Starting my business has been a wild ride so far. I’ve had to maintain an enormous amount of confidence about the uniqueness of my jewelry and my mission. I’ve also had to ‘gird my loins,’ as my mother would say, against the negatives that have flown at me from all directions, primarily my own mind.

 I consider my business start date the day my website went live in October of 2017. It took about six weeks of constant work to reach the ‘good enough’ state to go live, but hanging out my proverbial shingle is when I consider myself officially ‘in business.’ I enthusiastically sent out an email to virtually everyone in my contact list and put up a notice on my Facebook page announcing my new, exciting endeavor. I was thrilled the very next day with my first sale, and not from someone I knew but from word of mouth – even better. I was on my way, or so I thought, to a booming business.  Successive web sales came in dribs and drabs, but at that rate the only outcome would be to give up my dream and look for employment elsewhere. Not. An. Option.

I had managed the communications department at my last job, including the web site and social media staff. I hired experts and learned a lot from them. I needed to employ the methods they taught me – Google AdWords and SEO as well as social media posting and ad boosting. It wouldn’t be too long before I’d be reaping the benefits of my web marketing knowledge, right? Well…

Nibbles, dribbles and, more often, crickets. Yikes. I spent thousands of dollars on AdWords and Facebook ads for months, targeting my little brains out. Google even gave me one-on-one lessons and mentoring. And it got me, wait for it, wait… ok a little longer… Zero sales. Yes, that’s correct, nothin’, nada, zip.

How long is long enough? When does one know when to fish or cut bait? How much of the savings account should be depleted before trying other, potentially more expensive and slower methods of making sales in this saturated market? How does one get ‘discovered’? My belief in my unique product was strong but with such weak sales, doubt was creeping in.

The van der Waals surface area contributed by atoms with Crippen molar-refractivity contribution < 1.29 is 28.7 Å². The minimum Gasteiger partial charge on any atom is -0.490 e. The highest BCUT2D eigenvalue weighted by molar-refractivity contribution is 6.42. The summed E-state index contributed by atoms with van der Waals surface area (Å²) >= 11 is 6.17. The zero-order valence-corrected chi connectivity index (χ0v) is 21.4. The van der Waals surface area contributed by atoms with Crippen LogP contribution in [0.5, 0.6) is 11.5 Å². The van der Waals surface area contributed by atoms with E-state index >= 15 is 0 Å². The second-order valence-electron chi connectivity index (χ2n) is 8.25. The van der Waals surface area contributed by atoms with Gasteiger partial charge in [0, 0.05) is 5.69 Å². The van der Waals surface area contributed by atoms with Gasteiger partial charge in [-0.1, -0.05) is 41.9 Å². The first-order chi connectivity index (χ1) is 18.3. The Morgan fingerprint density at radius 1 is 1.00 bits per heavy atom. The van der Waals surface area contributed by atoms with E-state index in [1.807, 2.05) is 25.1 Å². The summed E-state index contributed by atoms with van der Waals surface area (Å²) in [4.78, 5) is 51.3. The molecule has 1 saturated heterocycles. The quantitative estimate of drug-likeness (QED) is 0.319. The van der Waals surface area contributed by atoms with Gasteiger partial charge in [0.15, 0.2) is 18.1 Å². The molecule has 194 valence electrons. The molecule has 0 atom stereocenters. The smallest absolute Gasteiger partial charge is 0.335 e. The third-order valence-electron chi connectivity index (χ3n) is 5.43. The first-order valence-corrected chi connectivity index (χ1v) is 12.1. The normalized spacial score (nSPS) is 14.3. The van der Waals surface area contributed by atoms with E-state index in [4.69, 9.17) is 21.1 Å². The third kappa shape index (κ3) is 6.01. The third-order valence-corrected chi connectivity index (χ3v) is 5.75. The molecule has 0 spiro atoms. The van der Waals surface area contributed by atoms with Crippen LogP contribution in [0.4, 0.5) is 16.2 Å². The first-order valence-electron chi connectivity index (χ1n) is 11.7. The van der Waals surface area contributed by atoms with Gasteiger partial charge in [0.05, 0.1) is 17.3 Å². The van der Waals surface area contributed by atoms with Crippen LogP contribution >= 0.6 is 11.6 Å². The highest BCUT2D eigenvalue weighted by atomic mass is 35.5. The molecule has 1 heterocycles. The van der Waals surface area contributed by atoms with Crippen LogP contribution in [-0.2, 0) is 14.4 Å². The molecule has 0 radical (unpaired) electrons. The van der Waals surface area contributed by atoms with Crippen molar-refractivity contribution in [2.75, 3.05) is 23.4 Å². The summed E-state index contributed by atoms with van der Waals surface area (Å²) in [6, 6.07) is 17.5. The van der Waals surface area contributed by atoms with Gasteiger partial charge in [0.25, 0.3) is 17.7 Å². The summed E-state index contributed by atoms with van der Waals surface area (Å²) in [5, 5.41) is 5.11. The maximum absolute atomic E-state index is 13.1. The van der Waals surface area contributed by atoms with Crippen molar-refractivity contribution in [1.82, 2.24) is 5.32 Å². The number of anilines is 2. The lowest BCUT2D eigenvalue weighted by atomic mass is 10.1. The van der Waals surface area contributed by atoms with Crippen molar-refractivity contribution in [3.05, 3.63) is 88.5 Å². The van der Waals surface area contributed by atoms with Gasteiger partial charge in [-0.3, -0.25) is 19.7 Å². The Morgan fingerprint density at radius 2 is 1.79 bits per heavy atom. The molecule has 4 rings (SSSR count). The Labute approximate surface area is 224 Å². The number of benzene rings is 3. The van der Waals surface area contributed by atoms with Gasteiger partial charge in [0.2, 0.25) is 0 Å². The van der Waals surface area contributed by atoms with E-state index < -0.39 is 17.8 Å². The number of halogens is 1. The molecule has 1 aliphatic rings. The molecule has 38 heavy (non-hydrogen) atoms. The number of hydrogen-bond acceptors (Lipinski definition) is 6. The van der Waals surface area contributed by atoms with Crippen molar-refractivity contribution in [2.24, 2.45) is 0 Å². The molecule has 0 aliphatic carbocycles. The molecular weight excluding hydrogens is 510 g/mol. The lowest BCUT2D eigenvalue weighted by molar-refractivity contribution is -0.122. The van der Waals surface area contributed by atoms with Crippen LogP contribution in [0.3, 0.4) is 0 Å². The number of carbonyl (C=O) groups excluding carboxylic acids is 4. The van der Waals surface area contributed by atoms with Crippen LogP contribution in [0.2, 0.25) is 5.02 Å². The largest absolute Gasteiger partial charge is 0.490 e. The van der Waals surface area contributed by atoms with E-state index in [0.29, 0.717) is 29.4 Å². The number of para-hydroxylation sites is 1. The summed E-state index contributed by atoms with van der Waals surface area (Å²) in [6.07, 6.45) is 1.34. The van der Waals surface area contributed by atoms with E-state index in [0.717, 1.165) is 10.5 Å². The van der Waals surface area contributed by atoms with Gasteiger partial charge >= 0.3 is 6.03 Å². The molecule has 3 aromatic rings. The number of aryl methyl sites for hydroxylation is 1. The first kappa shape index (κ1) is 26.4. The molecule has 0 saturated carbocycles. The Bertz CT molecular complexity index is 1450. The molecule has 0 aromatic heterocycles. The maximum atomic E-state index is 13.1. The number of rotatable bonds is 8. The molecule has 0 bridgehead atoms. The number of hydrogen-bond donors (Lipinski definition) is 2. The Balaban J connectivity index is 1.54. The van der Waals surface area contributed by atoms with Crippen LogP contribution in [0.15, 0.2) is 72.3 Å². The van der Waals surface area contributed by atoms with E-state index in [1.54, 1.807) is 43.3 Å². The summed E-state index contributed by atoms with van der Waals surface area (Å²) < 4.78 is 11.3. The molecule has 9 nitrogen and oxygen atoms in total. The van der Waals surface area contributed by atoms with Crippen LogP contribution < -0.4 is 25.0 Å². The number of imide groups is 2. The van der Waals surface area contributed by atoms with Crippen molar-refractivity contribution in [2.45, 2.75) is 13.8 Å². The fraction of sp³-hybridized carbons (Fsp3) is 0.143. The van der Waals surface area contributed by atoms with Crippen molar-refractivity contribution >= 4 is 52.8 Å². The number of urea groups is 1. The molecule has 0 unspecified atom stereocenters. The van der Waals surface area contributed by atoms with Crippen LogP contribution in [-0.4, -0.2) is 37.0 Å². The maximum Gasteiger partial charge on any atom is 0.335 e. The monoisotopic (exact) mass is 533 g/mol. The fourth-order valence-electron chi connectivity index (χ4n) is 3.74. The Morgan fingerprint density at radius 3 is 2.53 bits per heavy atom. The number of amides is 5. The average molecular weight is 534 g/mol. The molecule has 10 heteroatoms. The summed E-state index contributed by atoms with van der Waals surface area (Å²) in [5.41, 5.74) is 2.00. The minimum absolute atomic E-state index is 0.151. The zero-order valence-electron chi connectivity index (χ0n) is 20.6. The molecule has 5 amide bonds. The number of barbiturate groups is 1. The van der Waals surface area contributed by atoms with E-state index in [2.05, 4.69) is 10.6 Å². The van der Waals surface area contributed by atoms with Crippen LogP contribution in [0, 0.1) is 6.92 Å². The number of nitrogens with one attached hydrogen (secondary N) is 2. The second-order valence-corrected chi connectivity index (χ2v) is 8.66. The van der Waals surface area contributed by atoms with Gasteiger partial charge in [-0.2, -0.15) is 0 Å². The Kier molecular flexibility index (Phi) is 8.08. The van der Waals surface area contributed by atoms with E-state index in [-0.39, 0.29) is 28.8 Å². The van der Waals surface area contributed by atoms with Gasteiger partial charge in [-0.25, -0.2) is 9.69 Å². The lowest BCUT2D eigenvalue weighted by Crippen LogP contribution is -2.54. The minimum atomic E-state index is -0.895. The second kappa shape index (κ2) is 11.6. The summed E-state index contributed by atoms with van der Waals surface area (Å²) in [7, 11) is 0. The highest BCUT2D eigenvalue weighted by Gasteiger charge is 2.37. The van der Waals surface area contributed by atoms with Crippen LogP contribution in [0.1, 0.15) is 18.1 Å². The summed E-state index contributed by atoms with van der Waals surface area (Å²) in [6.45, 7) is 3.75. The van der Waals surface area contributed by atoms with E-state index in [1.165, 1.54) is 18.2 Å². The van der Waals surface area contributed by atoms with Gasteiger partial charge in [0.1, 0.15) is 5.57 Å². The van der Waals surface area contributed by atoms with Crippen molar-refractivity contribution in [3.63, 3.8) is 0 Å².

I could not let negative fears overtake my ambition, but that was much easier said than done. I made listening to ‘how to get rich’ audiobooks part of my daily routine to keep positive, forward-thinking thoughts stronger than the dark ones that hovered, threatening to overtake my mind. I bought several books and rotated listening to them repeatedly. Surprisingly, I did not tire of listening to the same books over and over. It felt as though each day I listened, a different lesson would reveal itself to me. It was like opening a book to a random page and learning exactly what I needed at that moment. I began to notice that the books had overlapping themes – relentless persistence and a crystal-clear, highly detailed vision of what success looked like. By not giving up or accepting defeat the successful businesspeople were able to overcome what was, to some, crushing amounts of failure before enjoying massive success and riches. I could do this, right? Again, easier said than done.

I survived my first year in business and began my second, but the cloud of doubt and failure felt like a shadow I couldn’t shake. I doubted my pricing, my work, my methods of selling, my ability to succeed. It was a daily fight I had with myself. This was normal, right? I think it is.My antidote continued to be the daily dose of audiobooks in addition to positive feedback I received, both from those who loved my work enough to reach for their pocketbooks, as well as from the much larger number of would-be customers who gushed about my work as they walked away without purchasing.

Searching for a coping method to overcome my doubt became another part of my daily routine. I’d remind myself that Thomas Edison, the inventor and owner of thousands of patents, failed in the range of 10,000 times in his quest for the electric light bulb. If he could persist, certainly I could, too. Henry Ford went bankrupt and had very little formal education. He was successful because he believed in his vision and refused to give up. The same can be said for musician Ed Sheeran as he had no plan ‘B’. I’m embarrassed to admit that I do have a ‘plan B’ – finding other employment. But that very backup plan is part of what drives me to succeed.

So persist, I will.

Winners picture winning. I’ve had a vision since the day I decided to go for my dream and that mental picture is seeing myself on television, talking about my road to success and thrill of achievement. I see it clearly. When you see me there, know that it wasn’t an easy path, but the only one worth taking.

No doubt about it.



Jennifer Beaudoin Moffitt